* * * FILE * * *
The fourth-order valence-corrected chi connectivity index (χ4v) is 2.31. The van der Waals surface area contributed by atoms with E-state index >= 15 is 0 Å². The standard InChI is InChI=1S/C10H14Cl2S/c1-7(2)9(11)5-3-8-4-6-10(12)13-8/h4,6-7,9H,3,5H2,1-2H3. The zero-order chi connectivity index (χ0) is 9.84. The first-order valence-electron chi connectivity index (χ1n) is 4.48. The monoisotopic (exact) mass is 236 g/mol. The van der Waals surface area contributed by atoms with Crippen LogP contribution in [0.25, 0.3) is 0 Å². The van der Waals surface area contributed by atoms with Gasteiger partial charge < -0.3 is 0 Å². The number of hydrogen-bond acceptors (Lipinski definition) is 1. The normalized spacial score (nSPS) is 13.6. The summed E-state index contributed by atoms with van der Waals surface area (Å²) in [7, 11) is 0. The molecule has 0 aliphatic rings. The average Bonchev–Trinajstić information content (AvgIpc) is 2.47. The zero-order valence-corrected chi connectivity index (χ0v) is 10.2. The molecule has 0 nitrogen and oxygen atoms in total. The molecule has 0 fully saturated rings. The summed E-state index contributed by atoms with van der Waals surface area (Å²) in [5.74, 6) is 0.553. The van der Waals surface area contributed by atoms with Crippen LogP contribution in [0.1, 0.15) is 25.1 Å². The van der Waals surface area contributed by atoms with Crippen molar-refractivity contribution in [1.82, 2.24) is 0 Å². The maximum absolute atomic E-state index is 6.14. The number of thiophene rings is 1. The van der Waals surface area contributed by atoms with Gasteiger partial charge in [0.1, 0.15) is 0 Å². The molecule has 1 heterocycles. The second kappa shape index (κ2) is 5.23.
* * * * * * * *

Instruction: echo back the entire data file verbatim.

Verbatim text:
The fourth-order valence-corrected chi connectivity index (χ4v) is 2.31. The van der Waals surface area contributed by atoms with E-state index >= 15 is 0 Å². The standard InChI is InChI=1S/C10H14Cl2S/c1-7(2)9(11)5-3-8-4-6-10(12)13-8/h4,6-7,9H,3,5H2,1-2H3. The zero-order chi connectivity index (χ0) is 9.84. The first-order valence-electron chi connectivity index (χ1n) is 4.48. The monoisotopic (exact) mass is 236 g/mol. The van der Waals surface area contributed by atoms with Crippen LogP contribution in [0.25, 0.3) is 0 Å². The van der Waals surface area contributed by atoms with Gasteiger partial charge < -0.3 is 0 Å². The number of hydrogen-bond acceptors (Lipinski definition) is 1. The normalized spacial score (nSPS) is 13.6. The summed E-state index contributed by atoms with van der Waals surface area (Å²) in [7, 11) is 0. The molecule has 0 aliphatic rings. The average Bonchev–Trinajstić information content (AvgIpc) is 2.47. The zero-order valence-corrected chi connectivity index (χ0v) is 10.2. The molecule has 0 nitrogen and oxygen atoms in total. The molecule has 0 fully saturated rings. The summed E-state index contributed by atoms with van der Waals surface area (Å²) in [5.74, 6) is 0.553. The van der Waals surface area contributed by atoms with Crippen LogP contribution in [0.1, 0.15) is 25.1 Å². The van der Waals surface area contributed by atoms with Crippen molar-refractivity contribution in [1.82, 2.24) is 0 Å². The maximum absolute atomic E-state index is 6.14. The number of thiophene rings is 1. The van der Waals surface area contributed by atoms with Gasteiger partial charge in [0.1, 0.15) is 0 Å². The molecule has 1 heterocycles. The second kappa shape index (κ2) is 5.23.